There are two distinct ways to gain wealth in today’s world. You can work hard, invest your capital, come up with new creative ideas that create wealth, or you can figure out a way to move someone else’s money from their pocket into yours. The Government is particularly adept at the latter.
The so called “Buffett Rule” has generated a plethora of ideas all with the supposed goal of making the wealthy pay their fair share in taxes. Underlying that goal is the false notion that those earning millions are paying taxes at a lower rate than the middle class.
Those earning millions of “ordinary income” pay taxes at the highest rate while the return from a taxpayer’s investments may be taxed at a much lower rate. If the income from an investment is owned for more than one year it is classified as a “long-term capital gain.” The aim of this tax policy is to encourage people to invest rather than spend.
This is why I say to “be careful what you wish for.” For example, let’s assume you are hard working taxpayer who is part of the “99%.” (The thought that those earning millions are paying tax at a lower rate is upsetting to say the least.) You have worked for 40 years, you have a home you purchased 30 years ago and you have managed to save and create an investment portfolio with a current value of $300,000. The kids are all grown, retirement is coming soon and you decide to downsize. With your pension, your investment portfolio, and the increase in the value of your home you are feeling good about the future. You speak with a tax accountant and he tells you that the gain in value of your home and investment portfolio will be taxed at 35%, not the 15% you had expected. How can this be?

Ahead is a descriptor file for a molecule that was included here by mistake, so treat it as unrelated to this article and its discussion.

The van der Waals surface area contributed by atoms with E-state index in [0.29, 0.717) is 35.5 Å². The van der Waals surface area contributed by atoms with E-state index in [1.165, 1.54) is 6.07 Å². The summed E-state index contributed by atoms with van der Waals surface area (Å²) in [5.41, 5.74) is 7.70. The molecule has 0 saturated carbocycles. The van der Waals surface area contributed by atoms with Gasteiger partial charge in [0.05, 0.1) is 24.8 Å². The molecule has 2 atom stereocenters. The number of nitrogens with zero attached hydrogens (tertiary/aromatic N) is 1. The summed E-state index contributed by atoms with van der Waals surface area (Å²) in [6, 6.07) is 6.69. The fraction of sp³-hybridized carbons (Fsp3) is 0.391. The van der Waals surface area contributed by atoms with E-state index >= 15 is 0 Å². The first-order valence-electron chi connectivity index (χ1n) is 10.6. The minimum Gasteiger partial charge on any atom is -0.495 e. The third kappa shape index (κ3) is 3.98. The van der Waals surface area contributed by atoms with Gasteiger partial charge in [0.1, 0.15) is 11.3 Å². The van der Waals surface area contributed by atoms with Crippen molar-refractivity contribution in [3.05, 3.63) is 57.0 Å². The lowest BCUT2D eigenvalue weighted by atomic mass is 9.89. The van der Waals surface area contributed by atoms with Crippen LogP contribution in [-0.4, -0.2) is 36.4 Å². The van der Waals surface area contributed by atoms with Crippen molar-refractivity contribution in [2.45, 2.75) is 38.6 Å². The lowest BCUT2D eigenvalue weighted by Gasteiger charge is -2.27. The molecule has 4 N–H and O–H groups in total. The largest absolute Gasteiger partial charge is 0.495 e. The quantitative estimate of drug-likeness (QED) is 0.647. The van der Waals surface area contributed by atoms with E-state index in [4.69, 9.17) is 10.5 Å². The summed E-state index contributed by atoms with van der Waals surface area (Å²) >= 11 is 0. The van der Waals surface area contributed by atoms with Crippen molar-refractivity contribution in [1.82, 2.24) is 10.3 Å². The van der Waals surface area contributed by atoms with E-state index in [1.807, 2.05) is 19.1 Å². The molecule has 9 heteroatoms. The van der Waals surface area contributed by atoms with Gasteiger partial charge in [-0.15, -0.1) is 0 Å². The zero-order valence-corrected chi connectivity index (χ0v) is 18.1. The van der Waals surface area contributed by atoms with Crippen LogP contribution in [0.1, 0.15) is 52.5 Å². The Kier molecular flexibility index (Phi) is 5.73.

The income realized by Warren Buffett, on investments held more than one year, is no different than the income every other taxpayer realizes on their investments. In its simplest form the Buffett Rule would tax both “ordinary income” and “capital gains” the same. The reason capital gains are taxed at a lower rate is to encourage people to invest rather than spend. Many developed countries have zero tax on long-term capital gains.
One change that could be made would be to redefine “long-term capital gains” as gains on investments actually held a long time, perhaps 3 or 4 years. That would draw a clear distinction between income from speculation and income from investments.
If anyone should understand the difference between capital gains and ordinary income it’s Warren Buffett, but maybe he was just having an off day!
I wonder how often Warren Buffett wishes he had never instigated this whole discussion.